Led Zeppelin's Jimmy Page: A whole lotta love from four women

When Jimmy Page met the female Led Zep, he was in awe, he tells David Sinclair

Lez Zeppelin, the female Led Zeppelin tribute band, had an idea that there might be someone special in the audience when they were playing their gig at the Garage in north London. But it wasn't until they ended with a swirling, shrieking, shuddering encore of “Whole Lotta Love” that the band's guitarist Steph Paynes saw a shock of white hair by the bar at the back of the venue and knew for certain that her alter ego, the real Jimmy Page, was there.

“I'd dreamt of that moment for so long,” says Paynes, who put the group together 10 years ago in New York. “In my mind, I play as if he's out there every night. But this was a real fight-or-flight moment.”

Four women tramping over the hallowed ground of Led Zeppelin's musical legacy; what would Page make of it? As the band left the stage to tumultuous applause, he strode purposefully towards the dressing room and banged on the door. “He came in and he was gushing,” Paynes recalls. “'Finally, this is the way it should be done,' he told us. 'Each and every one of you is brilliant'.”

Page corroborates their story. “They played the Led Zeppelin music with an extraordinary sensuality,” he proclaims, some days later. “They certainly played with an energy and passion that highlighted their superb musicianship.” This is high praise from the man who knows better than anyone what it takes to perform the songs of Led Zeppelin, and speaks volumes about a group which has managed to elevate the often tacky business of being a tribute act into a creditable art form.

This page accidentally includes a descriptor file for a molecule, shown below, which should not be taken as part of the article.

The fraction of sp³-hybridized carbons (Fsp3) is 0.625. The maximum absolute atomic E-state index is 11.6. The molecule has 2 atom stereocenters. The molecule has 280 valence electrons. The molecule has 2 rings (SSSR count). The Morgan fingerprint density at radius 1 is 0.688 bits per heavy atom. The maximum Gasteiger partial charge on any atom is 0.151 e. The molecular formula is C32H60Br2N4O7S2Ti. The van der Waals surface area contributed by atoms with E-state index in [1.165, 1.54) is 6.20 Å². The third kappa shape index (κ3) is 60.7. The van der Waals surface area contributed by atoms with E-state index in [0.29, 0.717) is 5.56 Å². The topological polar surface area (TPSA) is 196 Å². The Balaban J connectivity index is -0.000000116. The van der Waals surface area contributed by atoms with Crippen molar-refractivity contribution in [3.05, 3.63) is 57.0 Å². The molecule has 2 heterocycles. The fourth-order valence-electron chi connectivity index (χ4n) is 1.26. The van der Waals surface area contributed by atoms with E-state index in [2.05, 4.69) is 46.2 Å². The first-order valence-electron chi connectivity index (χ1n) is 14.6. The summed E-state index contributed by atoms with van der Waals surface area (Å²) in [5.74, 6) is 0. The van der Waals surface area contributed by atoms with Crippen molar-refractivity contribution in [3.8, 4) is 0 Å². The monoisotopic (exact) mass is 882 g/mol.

The first thing you notice about Lez Zeppelin is, of course, that they are all women. But by the end of the show it is the “superb musicianship” and obsessive attention to detail which they bring to every facet of their performance that leaves a more lasting impression. Paynes, who either plays a Les Paul or a double-necked, six and 12-stringed guitar, has long black hair and a saturnine look. Shannon Conley, who has long, blonde hair and a lean, willowy figure, sings in a high, throaty glissando, and plays occasional harmonica.

The bass player Megan Thomas also plays keyboards (with bass pedals) and mandolin on certain numbers, while the drummer Leesa Harrington-Squyres performs with a muscular force majeure that recalls the behind-the-beat heft of the late John Bonham with uncanny accuracy. She has even mastered the no-sticks sequence during the drum solo which comprises most of “Moby Dick”.

They are good by any standard. But the fact that they are women, strutting and preening like rock gods of old, plays odd tricks on your mind. For all their much avowed machismo on and off the stage, there was a duality about Led Zeppelin and their music which was not fully appreciated at the time. Hearing Conley singing Robert Plant's melodies in exactly the same keys as the original recordings, the thought occurs that Plant (in those days, anyway) was a man with a woman's voice. And seeing Paynes playing her guitar with a violin bow and making her lithe, lunging stage moves, you realize how slight and coquettish Page was.

“What Jimmy was witnessing was complete and utter passionate surrender to his music and all of its moods, all of its sexuality, by musicians who are in a place where we can do that,” Paynes says with a typical flourish. “I think he was kind of stunned.”

Paynes is kind of stunning. A committed Anglophile, she first came to Britain as an exchange student to study at the London School of Economics. She later formed a band in London and got herself some work writing for the NME and other journals. She played in a militant all-girl punk band called 1-900 Boxx who featured in the movie Rhythm Thief and she toured in Ronnie Spector's band.